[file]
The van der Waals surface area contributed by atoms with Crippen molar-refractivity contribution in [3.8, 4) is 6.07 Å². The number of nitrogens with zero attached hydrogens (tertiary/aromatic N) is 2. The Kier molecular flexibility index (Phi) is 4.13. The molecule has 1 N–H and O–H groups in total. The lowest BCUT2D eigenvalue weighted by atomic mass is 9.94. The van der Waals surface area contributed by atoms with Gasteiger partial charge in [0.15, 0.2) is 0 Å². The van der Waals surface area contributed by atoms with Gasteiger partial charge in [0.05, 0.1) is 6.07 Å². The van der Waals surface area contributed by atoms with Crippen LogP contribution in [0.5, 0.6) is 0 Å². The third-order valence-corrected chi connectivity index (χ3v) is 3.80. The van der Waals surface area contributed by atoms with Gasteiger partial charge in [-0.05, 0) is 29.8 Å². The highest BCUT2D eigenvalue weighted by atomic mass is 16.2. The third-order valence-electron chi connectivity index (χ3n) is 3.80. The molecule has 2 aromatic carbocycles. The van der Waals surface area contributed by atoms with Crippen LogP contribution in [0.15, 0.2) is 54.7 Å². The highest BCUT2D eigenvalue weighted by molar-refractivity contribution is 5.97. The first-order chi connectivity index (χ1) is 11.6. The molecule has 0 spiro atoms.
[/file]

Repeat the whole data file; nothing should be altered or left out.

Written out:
The van der Waals surface area contributed by atoms with Crippen molar-refractivity contribution in [3.8, 4) is 6.07 Å². The number of nitrogens with zero attached hydrogens (tertiary/aromatic N) is 2. The Kier molecular flexibility index (Phi) is 4.13. The molecule has 1 N–H and O–H groups in total. The lowest BCUT2D eigenvalue weighted by atomic mass is 9.94. The van der Waals surface area contributed by atoms with Gasteiger partial charge in [0.15, 0.2) is 0 Å². The van der Waals surface area contributed by atoms with Gasteiger partial charge in [0.05, 0.1) is 6.07 Å². The van der Waals surface area contributed by atoms with Crippen LogP contribution in [0.5, 0.6) is 0 Å². The third-order valence-corrected chi connectivity index (χ3v) is 3.80. The van der Waals surface area contributed by atoms with Gasteiger partial charge in [-0.05, 0) is 29.8 Å². The highest BCUT2D eigenvalue weighted by atomic mass is 16.2. The third-order valence-electron chi connectivity index (χ3n) is 3.80. The molecule has 2 aromatic carbocycles. The van der Waals surface area contributed by atoms with Crippen LogP contribution in [0.15, 0.2) is 54.7 Å². The highest BCUT2D eigenvalue weighted by molar-refractivity contribution is 5.97. The first-order chi connectivity index (χ1) is 11.6. The molecule has 0 spiro atoms.